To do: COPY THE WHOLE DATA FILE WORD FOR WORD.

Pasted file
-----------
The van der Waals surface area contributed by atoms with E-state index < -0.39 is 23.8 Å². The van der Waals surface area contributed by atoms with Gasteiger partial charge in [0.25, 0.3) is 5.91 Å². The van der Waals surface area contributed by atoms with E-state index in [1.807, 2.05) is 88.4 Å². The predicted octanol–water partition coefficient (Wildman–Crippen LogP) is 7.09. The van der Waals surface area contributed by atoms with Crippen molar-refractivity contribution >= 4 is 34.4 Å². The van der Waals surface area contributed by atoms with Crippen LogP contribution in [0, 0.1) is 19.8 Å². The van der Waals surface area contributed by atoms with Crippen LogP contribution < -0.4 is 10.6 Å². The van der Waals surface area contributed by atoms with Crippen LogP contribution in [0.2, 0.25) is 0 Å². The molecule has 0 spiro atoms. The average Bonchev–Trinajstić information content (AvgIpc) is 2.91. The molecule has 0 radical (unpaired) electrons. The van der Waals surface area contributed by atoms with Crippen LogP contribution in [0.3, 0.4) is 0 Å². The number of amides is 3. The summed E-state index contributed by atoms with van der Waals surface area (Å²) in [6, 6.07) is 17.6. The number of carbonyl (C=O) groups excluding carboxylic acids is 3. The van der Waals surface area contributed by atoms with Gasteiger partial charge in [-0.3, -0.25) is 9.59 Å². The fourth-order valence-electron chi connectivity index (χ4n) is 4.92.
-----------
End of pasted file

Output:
The van der Waals surface area contributed by atoms with E-state index < -0.39 is 23.8 Å². The van der Waals surface area contributed by atoms with Gasteiger partial charge in [0.25, 0.3) is 5.91 Å². The van der Waals surface area contributed by atoms with E-state index in [1.807, 2.05) is 88.4 Å². The predicted octanol–water partition coefficient (Wildman–Crippen LogP) is 7.09. The van der Waals surface area contributed by atoms with Crippen molar-refractivity contribution >= 4 is 34.4 Å². The van der Waals surface area contributed by atoms with Crippen LogP contribution in [0, 0.1) is 19.8 Å². The van der Waals surface area contributed by atoms with Crippen LogP contribution < -0.4 is 10.6 Å². The van der Waals surface area contributed by atoms with Crippen LogP contribution in [0.2, 0.25) is 0 Å². The molecule has 0 spiro atoms. The average Bonchev–Trinajstić information content (AvgIpc) is 2.91. The molecule has 0 radical (unpaired) electrons. The van der Waals surface area contributed by atoms with Crippen LogP contribution in [0.3, 0.4) is 0 Å². The number of amides is 3. The summed E-state index contributed by atoms with van der Waals surface area (Å²) in [6, 6.07) is 17.6. The number of carbonyl (C=O) groups excluding carboxylic acids is 3. The van der Waals surface area contributed by atoms with Gasteiger partial charge in [-0.3, -0.25) is 9.59 Å². The fourth-order valence-electron chi connectivity index (χ4n) is 4.92.